A few weeks ago, Freeform introduced us to one quirky young Australian man and his two endearing half-sisters. The new sibling comedy, “Everything’s Gonna Be Okay,” follows twenty-something Nicholas, who must care for high schoolers Matilda and Genevieve after their shared father dies. The series, while not amazing, is still a good watch.
The best part of the show is the characters. Although the show has just started and the characters haven’t done much, they are mostly likeable and interesting.
Of note are Nicholas’s two half-sisters. Viewers feel sympathetic for the two young girls who just lost their dad and now have to be cared for by young, inexperienced Nicholas. Whereas Matilda is curious, sweet and funny, Genevieve is more introspective, quiet and guarded. I’m interested to see how the girls tackle their problems as the series develops: Matilda, a high school senior who has autism, likes Luke, but she’s worried that she might say or do the wrong thing as she tries to flirt with him. Genevieve, her younger sister, is struggling with the loss of their dad and has some questionable friends, so I’m interested to see how she might grow and branch out on her own.
Main character Nicholas is also on his way to becoming a more mature version of himself. Right now, he is often portrayed as self-centered, yet well-meaning. He tries to be a fun guardian for his sisters but also realizes that he needs to be serious or tough sometimes.
The actors themselves are believable and able to evoke emotion from the audience. Kayla Cromer, who plays Matilda, gives an especially genuine performance. Cromer, like Matilda, has autism and has spoken about Hollywood’s lack of neurodiversity. As she herself states in an interview with Elite Daily, she is able to bring authenticity to the character of Matilda. Cromer definitely does a great job bringing Matilda to life in all her quirky, adorable glory and contributes a lot from her own experience to her character.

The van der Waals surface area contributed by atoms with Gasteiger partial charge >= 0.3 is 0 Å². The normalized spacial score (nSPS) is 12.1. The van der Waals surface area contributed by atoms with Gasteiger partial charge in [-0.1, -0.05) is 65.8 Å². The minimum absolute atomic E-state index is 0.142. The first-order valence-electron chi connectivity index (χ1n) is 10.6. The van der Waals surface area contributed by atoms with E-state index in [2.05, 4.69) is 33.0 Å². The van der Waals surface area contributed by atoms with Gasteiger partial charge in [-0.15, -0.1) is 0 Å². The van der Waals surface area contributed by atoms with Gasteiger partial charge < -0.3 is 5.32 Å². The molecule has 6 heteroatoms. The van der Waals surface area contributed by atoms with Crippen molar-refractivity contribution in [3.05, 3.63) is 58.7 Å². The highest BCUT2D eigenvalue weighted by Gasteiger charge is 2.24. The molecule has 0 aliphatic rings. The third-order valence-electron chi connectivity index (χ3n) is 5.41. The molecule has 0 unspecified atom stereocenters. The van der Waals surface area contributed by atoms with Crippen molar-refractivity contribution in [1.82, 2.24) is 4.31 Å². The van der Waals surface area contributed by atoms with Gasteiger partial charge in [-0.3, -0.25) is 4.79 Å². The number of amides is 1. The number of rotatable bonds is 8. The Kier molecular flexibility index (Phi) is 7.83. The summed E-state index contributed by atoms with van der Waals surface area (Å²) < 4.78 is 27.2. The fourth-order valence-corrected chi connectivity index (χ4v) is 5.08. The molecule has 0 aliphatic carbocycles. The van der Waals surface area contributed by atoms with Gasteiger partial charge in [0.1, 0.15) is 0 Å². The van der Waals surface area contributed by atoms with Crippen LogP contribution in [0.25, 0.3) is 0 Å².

In terms of plot, each episode is well-structured, if not always engrossing. Stories are told to completion, and each episode — at least so far — ends with Nicholas and his sisters fast asleep in their father’s bedroom, just like they were when they spent their last night with their father.
Though plots unfold steadily, the stories aren’t always interesting and characters can make some questionable decisions. For example, in the second episode of the series, Nicholas locks himself out of the house and then breaks his pinky finger when he re-enters through a window. Though you’d think this might be dramatic, it wasn’t that riveting. Nicholas fretted over what to do, and I just wanted him to grow up and take control of the situation.
No matter the struggles Nicholas and his sisters face, they always lean on each other to pull through the hard times. Although the show is not super exciting all the time, the burst of feel-good energy at the end of each episode will draw you in.
“Everything’s Gonna Be Okay,” and so will this show.
Stephanie Santillo is a senior staff writer for The Daily Campus. She can be reached via email at firstname.lastname@example.org.